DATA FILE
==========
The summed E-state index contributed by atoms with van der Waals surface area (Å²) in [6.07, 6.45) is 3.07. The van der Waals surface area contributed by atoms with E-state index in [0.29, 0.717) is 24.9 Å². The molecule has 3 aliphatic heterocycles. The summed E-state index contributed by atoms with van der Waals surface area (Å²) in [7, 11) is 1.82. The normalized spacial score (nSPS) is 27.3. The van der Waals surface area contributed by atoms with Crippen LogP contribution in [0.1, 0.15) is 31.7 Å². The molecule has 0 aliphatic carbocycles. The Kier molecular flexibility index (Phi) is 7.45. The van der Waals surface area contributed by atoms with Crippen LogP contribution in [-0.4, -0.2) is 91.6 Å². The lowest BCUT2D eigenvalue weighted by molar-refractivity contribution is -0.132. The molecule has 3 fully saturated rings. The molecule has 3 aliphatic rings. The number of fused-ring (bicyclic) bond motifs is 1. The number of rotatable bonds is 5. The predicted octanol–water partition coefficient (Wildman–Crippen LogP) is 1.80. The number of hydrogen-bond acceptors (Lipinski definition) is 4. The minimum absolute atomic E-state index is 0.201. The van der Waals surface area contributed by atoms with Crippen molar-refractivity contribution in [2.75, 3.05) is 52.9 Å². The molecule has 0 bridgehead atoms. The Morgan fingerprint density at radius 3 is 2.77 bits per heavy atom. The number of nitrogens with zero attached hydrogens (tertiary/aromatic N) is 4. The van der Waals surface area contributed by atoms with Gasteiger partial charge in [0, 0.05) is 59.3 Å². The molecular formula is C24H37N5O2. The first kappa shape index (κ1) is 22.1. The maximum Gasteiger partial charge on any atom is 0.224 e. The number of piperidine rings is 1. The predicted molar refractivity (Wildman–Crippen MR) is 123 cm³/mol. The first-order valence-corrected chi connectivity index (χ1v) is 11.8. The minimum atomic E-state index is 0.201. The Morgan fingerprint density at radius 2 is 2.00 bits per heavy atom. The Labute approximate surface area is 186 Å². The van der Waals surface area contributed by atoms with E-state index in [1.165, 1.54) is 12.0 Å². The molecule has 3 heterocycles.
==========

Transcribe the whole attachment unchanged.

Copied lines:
The summed E-state index contributed by atoms with van der Waals surface area (Å²) in [6.07, 6.45) is 3.07. The van der Waals surface area contributed by atoms with E-state index in [0.29, 0.717) is 24.9 Å². The molecule has 3 aliphatic heterocycles. The summed E-state index contributed by atoms with van der Waals surface area (Å²) in [7, 11) is 1.82. The normalized spacial score (nSPS) is 27.3. The van der Waals surface area contributed by atoms with Crippen LogP contribution in [0.1, 0.15) is 31.7 Å². The molecule has 0 aliphatic carbocycles. The Kier molecular flexibility index (Phi) is 7.45. The van der Waals surface area contributed by atoms with Crippen LogP contribution in [-0.4, -0.2) is 91.6 Å². The lowest BCUT2D eigenvalue weighted by molar-refractivity contribution is -0.132. The molecule has 3 fully saturated rings. The molecule has 3 aliphatic rings. The number of fused-ring (bicyclic) bond motifs is 1. The number of rotatable bonds is 5. The predicted octanol–water partition coefficient (Wildman–Crippen LogP) is 1.80. The number of hydrogen-bond acceptors (Lipinski definition) is 4. The minimum absolute atomic E-state index is 0.201. The van der Waals surface area contributed by atoms with Crippen molar-refractivity contribution in [2.75, 3.05) is 52.9 Å². The molecule has 0 bridgehead atoms. The Morgan fingerprint density at radius 3 is 2.77 bits per heavy atom. The number of nitrogens with zero attached hydrogens (tertiary/aromatic N) is 4. The van der Waals surface area contributed by atoms with Gasteiger partial charge in [0, 0.05) is 59.3 Å². The molecular formula is C24H37N5O2. The first kappa shape index (κ1) is 22.1. The maximum Gasteiger partial charge on any atom is 0.224 e. The number of piperidine rings is 1. The predicted molar refractivity (Wildman–Crippen MR) is 123 cm³/mol. The first-order valence-corrected chi connectivity index (χ1v) is 11.8. The minimum atomic E-state index is 0.201. The Morgan fingerprint density at radius 2 is 2.00 bits per heavy atom. The Labute approximate surface area is 186 Å². The van der Waals surface area contributed by atoms with E-state index in [1.165, 1.54) is 12.0 Å². The molecule has 3 heterocycles.